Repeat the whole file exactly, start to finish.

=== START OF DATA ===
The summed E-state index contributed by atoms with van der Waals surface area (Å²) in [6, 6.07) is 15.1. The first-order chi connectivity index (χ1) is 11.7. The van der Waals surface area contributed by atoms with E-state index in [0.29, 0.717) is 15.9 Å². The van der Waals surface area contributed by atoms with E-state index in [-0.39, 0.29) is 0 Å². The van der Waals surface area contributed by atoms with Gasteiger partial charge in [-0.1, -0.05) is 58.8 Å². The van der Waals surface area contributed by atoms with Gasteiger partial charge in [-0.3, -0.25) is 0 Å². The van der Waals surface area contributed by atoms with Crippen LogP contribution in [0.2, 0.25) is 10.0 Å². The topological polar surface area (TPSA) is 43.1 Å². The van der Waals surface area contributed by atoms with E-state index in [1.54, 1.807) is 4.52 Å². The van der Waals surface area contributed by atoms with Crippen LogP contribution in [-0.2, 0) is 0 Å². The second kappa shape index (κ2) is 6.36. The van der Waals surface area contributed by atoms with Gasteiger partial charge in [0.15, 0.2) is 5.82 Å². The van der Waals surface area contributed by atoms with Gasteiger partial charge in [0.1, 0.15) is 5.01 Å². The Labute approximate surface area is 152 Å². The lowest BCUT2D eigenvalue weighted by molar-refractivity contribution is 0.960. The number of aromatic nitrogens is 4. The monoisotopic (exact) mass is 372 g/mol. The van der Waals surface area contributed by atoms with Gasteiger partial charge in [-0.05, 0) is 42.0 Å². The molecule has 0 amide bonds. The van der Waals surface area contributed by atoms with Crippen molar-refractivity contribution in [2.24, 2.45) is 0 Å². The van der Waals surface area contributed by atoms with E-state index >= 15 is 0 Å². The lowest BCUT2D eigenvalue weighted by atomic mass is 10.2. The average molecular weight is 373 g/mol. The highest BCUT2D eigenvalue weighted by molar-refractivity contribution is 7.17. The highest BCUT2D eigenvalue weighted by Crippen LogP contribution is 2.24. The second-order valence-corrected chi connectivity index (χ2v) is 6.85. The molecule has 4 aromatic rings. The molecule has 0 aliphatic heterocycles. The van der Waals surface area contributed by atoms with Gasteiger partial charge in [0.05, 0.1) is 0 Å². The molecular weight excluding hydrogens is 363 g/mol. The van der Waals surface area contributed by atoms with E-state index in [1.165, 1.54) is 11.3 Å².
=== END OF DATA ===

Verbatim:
The summed E-state index contributed by atoms with van der Waals surface area (Å²) in [6, 6.07) is 15.1. The first-order chi connectivity index (χ1) is 11.7. The van der Waals surface area contributed by atoms with E-state index in [0.29, 0.717) is 15.9 Å². The van der Waals surface area contributed by atoms with E-state index in [-0.39, 0.29) is 0 Å². The van der Waals surface area contributed by atoms with Gasteiger partial charge in [-0.1, -0.05) is 58.8 Å². The van der Waals surface area contributed by atoms with Gasteiger partial charge in [-0.3, -0.25) is 0 Å². The van der Waals surface area contributed by atoms with Crippen LogP contribution in [0.2, 0.25) is 10.0 Å². The topological polar surface area (TPSA) is 43.1 Å². The van der Waals surface area contributed by atoms with E-state index in [1.54, 1.807) is 4.52 Å². The van der Waals surface area contributed by atoms with Crippen LogP contribution in [-0.2, 0) is 0 Å². The second kappa shape index (κ2) is 6.36. The van der Waals surface area contributed by atoms with Gasteiger partial charge in [0.15, 0.2) is 5.82 Å². The van der Waals surface area contributed by atoms with Gasteiger partial charge in [0.1, 0.15) is 5.01 Å². The Labute approximate surface area is 152 Å². The lowest BCUT2D eigenvalue weighted by molar-refractivity contribution is 0.960. The number of aromatic nitrogens is 4. The monoisotopic (exact) mass is 372 g/mol. The van der Waals surface area contributed by atoms with Gasteiger partial charge in [-0.05, 0) is 42.0 Å². The molecule has 0 amide bonds. The van der Waals surface area contributed by atoms with Crippen molar-refractivity contribution in [2.24, 2.45) is 0 Å². The van der Waals surface area contributed by atoms with E-state index >= 15 is 0 Å². The lowest BCUT2D eigenvalue weighted by atomic mass is 10.2. The average molecular weight is 373 g/mol. The highest BCUT2D eigenvalue weighted by molar-refractivity contribution is 7.17. The highest BCUT2D eigenvalue weighted by Crippen LogP contribution is 2.24. The second-order valence-corrected chi connectivity index (χ2v) is 6.85. The molecule has 4 aromatic rings. The molecule has 0 aliphatic heterocycles. The van der Waals surface area contributed by atoms with Gasteiger partial charge in [0.05, 0.1) is 0 Å². The molecular weight excluding hydrogens is 363 g/mol. The van der Waals surface area contributed by atoms with E-state index in [1.165, 1.54) is 11.3 Å².